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I was a Robert E. Howard fan for about a year when I first came across Stephen Fabian’s work in one of the first hardcover collection of Howard’s stories I ever purchased. That book was The Vultures, published in 1973 by Fictioneer Press. I was totally blown away by Fabian’s art and immediately was on the lookout for more of his stuff. I soon found it in Cross Plains, REH: Lone Star Fictioneer, Fantasy Crossroads and The Howard Review, to name but a few. I can honestly say I’ve never seen a bad Fabian illustration. As far as I’m concerned, his unique style and quality are unsurpassed.

imageStephen Emil Fabian, Sr. was born in Garfield, New Jersey on January 3, 1930. He grew up in Passaic, New Jersey, graduating High School in 1949. At that time there was a mandatory draft going on in preparation for the anticipated Korean war and since Fabian did not want to go into the Army, he enlisted in the U.S. Air Force, signing up for 4 years. After basic training in Texas, Fabian attended the Radio and Radar Schools at Scott Air Force Base, Belleville, Illinois, completing both the general and the advanced radio and radar courses, he stayed on as an instructor.

In the early 1950s Fabian was 21 years old and teaching electronics courses in the U.S. Air Force. At that time he began buying and reading Amazing Stories, Galaxy and other science fiction magazines, being attracted to them by the beautiful Virgil Finlay covers and the wonderful story illustrations of Edd Cartier and others. He was also a huge fan of Hannes Bok. Fabian recalls thinking at the time, “I wish I could do that.”

Returning to civilian life in 1953, Fabian went to work for Dumont Television in East Paterson, New Jersey. In 1955 he got married and shortly thereafter, two sons, Andy and Stephen, Jr., were born. Soon Fabian established a lifelong friendship with Gerry de La Ree, fantasy bookseller and publisher:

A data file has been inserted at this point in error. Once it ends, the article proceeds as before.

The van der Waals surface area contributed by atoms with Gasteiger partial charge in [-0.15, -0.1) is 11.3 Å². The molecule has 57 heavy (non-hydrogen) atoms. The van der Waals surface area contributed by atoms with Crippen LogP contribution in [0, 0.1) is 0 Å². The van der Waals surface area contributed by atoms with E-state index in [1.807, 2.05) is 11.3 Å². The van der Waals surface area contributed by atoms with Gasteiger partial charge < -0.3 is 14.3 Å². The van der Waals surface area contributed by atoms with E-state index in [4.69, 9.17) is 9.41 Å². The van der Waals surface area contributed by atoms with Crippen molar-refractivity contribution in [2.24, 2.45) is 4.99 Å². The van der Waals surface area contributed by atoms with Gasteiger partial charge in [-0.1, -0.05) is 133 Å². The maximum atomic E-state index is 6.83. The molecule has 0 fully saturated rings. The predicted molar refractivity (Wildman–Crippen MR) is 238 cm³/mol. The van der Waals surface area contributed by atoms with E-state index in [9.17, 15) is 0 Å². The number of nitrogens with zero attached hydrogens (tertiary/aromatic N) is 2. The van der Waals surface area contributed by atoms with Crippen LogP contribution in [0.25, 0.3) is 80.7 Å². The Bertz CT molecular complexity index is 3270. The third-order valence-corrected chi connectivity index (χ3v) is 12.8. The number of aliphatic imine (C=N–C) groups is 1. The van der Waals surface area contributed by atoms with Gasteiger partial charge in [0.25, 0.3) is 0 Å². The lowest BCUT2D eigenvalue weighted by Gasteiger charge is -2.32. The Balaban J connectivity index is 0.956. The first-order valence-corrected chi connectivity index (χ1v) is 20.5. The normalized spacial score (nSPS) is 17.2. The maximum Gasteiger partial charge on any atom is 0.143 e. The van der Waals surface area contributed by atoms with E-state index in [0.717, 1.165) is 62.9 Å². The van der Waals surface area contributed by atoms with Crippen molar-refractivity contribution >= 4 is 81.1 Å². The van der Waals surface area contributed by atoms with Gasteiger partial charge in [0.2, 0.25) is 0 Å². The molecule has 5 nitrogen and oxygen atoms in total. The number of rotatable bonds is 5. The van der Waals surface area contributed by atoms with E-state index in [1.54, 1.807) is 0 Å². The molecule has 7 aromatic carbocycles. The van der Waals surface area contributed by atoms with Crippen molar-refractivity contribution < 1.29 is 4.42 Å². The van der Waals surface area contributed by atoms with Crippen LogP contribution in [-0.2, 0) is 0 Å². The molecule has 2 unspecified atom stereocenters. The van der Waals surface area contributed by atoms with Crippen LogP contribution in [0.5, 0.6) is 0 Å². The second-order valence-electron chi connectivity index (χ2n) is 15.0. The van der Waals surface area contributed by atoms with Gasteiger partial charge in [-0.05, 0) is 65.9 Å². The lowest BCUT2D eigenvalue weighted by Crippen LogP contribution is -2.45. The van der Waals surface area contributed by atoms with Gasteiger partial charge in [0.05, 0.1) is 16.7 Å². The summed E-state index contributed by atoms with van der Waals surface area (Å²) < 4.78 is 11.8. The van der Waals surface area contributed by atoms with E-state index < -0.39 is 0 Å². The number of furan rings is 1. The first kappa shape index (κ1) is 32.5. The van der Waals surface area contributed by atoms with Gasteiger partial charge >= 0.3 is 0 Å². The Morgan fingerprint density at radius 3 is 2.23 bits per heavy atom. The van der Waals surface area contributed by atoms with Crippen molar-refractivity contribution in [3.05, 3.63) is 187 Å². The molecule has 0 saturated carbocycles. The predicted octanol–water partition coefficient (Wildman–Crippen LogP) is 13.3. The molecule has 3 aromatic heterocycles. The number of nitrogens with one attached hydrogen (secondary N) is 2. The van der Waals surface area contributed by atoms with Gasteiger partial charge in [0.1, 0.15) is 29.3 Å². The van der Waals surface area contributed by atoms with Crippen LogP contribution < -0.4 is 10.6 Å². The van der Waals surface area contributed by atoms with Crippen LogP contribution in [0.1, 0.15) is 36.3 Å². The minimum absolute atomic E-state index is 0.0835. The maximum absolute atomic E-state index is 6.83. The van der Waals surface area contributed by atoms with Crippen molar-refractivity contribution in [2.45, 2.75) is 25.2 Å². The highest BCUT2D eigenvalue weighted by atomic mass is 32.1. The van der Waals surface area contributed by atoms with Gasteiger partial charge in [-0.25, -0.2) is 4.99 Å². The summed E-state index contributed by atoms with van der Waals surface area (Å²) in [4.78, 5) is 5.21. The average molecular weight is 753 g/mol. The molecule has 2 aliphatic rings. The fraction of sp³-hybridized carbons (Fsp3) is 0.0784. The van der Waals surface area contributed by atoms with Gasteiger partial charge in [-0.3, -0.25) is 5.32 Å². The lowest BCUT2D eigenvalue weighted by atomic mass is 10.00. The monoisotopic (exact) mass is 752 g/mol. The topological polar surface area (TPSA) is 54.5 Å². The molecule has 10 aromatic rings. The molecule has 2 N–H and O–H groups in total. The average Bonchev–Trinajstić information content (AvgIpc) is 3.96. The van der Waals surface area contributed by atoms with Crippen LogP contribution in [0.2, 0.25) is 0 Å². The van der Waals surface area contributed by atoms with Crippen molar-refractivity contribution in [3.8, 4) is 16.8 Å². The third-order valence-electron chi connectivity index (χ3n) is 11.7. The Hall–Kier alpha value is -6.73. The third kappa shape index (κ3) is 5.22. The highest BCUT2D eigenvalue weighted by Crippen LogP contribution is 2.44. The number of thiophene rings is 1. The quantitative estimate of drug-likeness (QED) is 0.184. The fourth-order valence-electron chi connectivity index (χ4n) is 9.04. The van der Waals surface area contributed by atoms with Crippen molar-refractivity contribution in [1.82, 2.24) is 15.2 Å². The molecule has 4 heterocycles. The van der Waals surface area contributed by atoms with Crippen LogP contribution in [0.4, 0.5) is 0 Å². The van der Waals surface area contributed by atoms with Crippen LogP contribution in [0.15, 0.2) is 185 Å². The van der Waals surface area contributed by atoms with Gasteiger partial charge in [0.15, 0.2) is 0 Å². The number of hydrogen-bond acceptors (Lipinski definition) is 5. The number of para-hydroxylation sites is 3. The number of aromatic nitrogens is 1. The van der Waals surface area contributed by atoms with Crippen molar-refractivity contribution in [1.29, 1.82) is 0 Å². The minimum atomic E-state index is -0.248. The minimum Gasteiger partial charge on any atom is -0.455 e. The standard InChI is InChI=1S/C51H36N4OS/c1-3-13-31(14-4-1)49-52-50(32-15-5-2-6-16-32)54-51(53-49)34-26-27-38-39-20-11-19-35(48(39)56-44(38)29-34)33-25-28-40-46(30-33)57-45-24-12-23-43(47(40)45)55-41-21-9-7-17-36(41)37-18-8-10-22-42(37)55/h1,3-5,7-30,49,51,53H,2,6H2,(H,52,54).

Gerry de La Ree was the first person I met who was an insider in the science fiction and fantasy field. That was back in 1955 when he lived in River Edge, New Jersey and had a mail-order book and used magazine business and my first visit to his home was to buy some back issues of Fantastic Novels and Famous Fantastic Mysteries. Those issues featured the artwork of Virgil Finlay, Lawrence Sterne Stevens, and Hannes Bok, and I just had to have them; I was just starting to collect SF books and magazines. When I entered his home that first time it was like going from black and white to color and stepping into the Magical Land of Oz. All those beautiful paintings and all those wonderful books, all over the house, and all science fiction and fantasy! My sense of wonder was overflowing, and I could tell that Gerry could see it in my face, by the smile he had on his face. At that time I had just gotten married and was working as an electronic technician at the Dumont Television Lab in East Paterson, New Jersey, and if you told me then that one day I would become a munchkin in that Land of Oz, I would have laughed and said, “I wish!” Well, would you believe it, 20 years later, I actually did become a munchkin, turning out illustrations and cover paintings for science fiction books; magazines, fanzines, and I’ve been doing it for many years, in the Magical Land of Oz!